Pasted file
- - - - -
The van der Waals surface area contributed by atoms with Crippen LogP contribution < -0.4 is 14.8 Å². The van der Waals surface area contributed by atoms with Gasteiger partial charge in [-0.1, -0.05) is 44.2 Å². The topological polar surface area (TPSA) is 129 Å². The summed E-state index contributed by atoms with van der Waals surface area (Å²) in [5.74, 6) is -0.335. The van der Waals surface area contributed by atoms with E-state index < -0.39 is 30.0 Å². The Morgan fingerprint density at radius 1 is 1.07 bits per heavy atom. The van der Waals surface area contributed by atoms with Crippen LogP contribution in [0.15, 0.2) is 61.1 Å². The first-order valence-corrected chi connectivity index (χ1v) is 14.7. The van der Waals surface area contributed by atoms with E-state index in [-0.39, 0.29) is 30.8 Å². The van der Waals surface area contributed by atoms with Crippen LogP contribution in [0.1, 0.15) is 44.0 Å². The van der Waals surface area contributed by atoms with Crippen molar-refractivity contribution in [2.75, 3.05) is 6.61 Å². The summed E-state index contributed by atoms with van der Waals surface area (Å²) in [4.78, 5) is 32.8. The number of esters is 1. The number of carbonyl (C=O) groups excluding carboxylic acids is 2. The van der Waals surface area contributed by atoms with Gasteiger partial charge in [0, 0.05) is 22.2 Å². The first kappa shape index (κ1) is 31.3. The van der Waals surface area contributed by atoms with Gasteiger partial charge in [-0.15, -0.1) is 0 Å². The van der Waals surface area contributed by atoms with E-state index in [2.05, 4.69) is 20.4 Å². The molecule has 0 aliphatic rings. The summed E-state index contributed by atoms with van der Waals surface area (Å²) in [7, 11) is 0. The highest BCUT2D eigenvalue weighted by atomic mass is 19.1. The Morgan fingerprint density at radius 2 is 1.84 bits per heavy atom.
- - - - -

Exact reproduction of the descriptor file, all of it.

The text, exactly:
The van der Waals surface area contributed by atoms with Crippen LogP contribution < -0.4 is 14.8 Å². The van der Waals surface area contributed by atoms with Gasteiger partial charge in [-0.1, -0.05) is 44.2 Å². The topological polar surface area (TPSA) is 129 Å². The summed E-state index contributed by atoms with van der Waals surface area (Å²) in [5.74, 6) is -0.335. The van der Waals surface area contributed by atoms with E-state index < -0.39 is 30.0 Å². The Morgan fingerprint density at radius 1 is 1.07 bits per heavy atom. The van der Waals surface area contributed by atoms with Crippen LogP contribution in [0.15, 0.2) is 61.1 Å². The first-order valence-corrected chi connectivity index (χ1v) is 14.7. The van der Waals surface area contributed by atoms with E-state index in [-0.39, 0.29) is 30.8 Å². The van der Waals surface area contributed by atoms with Crippen LogP contribution in [0.1, 0.15) is 44.0 Å². The van der Waals surface area contributed by atoms with Crippen molar-refractivity contribution in [2.75, 3.05) is 6.61 Å². The summed E-state index contributed by atoms with van der Waals surface area (Å²) in [4.78, 5) is 32.8. The number of esters is 1. The number of carbonyl (C=O) groups excluding carboxylic acids is 2. The van der Waals surface area contributed by atoms with Gasteiger partial charge in [0, 0.05) is 22.2 Å². The first kappa shape index (κ1) is 31.3. The van der Waals surface area contributed by atoms with Gasteiger partial charge in [-0.15, -0.1) is 0 Å². The van der Waals surface area contributed by atoms with E-state index in [2.05, 4.69) is 20.4 Å². The molecule has 0 aliphatic rings. The summed E-state index contributed by atoms with van der Waals surface area (Å²) in [7, 11) is 0. The highest BCUT2D eigenvalue weighted by atomic mass is 19.1. The Morgan fingerprint density at radius 2 is 1.84 bits per heavy atom.